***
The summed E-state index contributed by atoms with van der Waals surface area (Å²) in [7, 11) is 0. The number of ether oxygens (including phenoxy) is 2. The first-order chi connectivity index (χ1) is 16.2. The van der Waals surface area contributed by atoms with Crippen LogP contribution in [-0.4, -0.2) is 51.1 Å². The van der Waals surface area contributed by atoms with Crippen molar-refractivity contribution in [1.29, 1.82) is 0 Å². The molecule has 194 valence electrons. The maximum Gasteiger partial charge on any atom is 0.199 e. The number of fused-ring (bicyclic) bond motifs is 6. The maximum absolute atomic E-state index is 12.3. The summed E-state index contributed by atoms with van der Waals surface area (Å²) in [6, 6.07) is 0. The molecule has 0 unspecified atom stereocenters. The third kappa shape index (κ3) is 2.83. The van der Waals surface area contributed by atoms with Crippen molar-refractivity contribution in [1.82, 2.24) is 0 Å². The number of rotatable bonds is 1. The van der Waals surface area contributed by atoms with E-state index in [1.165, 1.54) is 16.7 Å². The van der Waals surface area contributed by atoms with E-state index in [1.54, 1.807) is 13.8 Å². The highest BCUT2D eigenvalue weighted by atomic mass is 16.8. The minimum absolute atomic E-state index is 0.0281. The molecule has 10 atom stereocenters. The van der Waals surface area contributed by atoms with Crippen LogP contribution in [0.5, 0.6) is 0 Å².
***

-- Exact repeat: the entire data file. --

The summed E-state index contributed by atoms with van der Waals surface area (Å²) in [7, 11) is 0. The number of ether oxygens (including phenoxy) is 2. The first-order chi connectivity index (χ1) is 16.2. The van der Waals surface area contributed by atoms with Crippen LogP contribution in [-0.4, -0.2) is 51.1 Å². The van der Waals surface area contributed by atoms with Crippen molar-refractivity contribution in [1.29, 1.82) is 0 Å². The molecule has 194 valence electrons. The maximum Gasteiger partial charge on any atom is 0.199 e. The number of fused-ring (bicyclic) bond motifs is 6. The maximum absolute atomic E-state index is 12.3. The summed E-state index contributed by atoms with van der Waals surface area (Å²) in [6, 6.07) is 0. The molecule has 0 unspecified atom stereocenters. The third kappa shape index (κ3) is 2.83. The van der Waals surface area contributed by atoms with Crippen molar-refractivity contribution in [1.82, 2.24) is 0 Å². The number of rotatable bonds is 1. The van der Waals surface area contributed by atoms with E-state index in [1.165, 1.54) is 16.7 Å². The van der Waals surface area contributed by atoms with E-state index in [1.54, 1.807) is 13.8 Å². The highest BCUT2D eigenvalue weighted by atomic mass is 16.8. The minimum absolute atomic E-state index is 0.0281. The molecule has 10 atom stereocenters. The van der Waals surface area contributed by atoms with Crippen LogP contribution in [0.5, 0.6) is 0 Å².